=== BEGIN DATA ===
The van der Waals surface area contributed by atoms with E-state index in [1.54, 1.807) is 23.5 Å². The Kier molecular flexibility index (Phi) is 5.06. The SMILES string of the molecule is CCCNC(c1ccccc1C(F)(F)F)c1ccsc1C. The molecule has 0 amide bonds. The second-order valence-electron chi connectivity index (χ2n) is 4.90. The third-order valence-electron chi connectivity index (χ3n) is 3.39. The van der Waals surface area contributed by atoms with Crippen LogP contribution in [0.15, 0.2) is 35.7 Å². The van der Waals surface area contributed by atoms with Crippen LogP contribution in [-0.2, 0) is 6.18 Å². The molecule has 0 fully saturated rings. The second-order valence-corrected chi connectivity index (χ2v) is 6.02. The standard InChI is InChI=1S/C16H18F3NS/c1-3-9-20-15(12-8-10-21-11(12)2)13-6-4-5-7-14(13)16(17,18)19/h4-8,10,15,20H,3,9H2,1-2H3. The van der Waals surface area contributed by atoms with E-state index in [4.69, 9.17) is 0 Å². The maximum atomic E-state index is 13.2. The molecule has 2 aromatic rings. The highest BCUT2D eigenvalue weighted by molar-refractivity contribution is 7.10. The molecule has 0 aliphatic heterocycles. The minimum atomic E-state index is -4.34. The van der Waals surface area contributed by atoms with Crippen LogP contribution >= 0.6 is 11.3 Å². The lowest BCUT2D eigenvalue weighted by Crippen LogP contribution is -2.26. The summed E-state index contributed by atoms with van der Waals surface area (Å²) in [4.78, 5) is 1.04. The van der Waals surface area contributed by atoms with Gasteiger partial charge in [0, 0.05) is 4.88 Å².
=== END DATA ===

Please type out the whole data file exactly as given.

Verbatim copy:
The van der Waals surface area contributed by atoms with E-state index in [1.54, 1.807) is 23.5 Å². The Kier molecular flexibility index (Phi) is 5.06. The SMILES string of the molecule is CCCNC(c1ccccc1C(F)(F)F)c1ccsc1C. The molecule has 0 amide bonds. The second-order valence-electron chi connectivity index (χ2n) is 4.90. The third-order valence-electron chi connectivity index (χ3n) is 3.39. The van der Waals surface area contributed by atoms with Crippen LogP contribution in [0.15, 0.2) is 35.7 Å². The van der Waals surface area contributed by atoms with Crippen LogP contribution in [-0.2, 0) is 6.18 Å². The molecule has 0 fully saturated rings. The second-order valence-corrected chi connectivity index (χ2v) is 6.02. The standard InChI is InChI=1S/C16H18F3NS/c1-3-9-20-15(12-8-10-21-11(12)2)13-6-4-5-7-14(13)16(17,18)19/h4-8,10,15,20H,3,9H2,1-2H3. The van der Waals surface area contributed by atoms with E-state index in [4.69, 9.17) is 0 Å². The maximum atomic E-state index is 13.2. The molecule has 2 aromatic rings. The highest BCUT2D eigenvalue weighted by molar-refractivity contribution is 7.10. The molecule has 0 aliphatic heterocycles. The minimum atomic E-state index is -4.34. The van der Waals surface area contributed by atoms with Crippen LogP contribution >= 0.6 is 11.3 Å². The lowest BCUT2D eigenvalue weighted by Crippen LogP contribution is -2.26. The summed E-state index contributed by atoms with van der Waals surface area (Å²) in [4.78, 5) is 1.04. The van der Waals surface area contributed by atoms with Gasteiger partial charge in [0, 0.05) is 4.88 Å².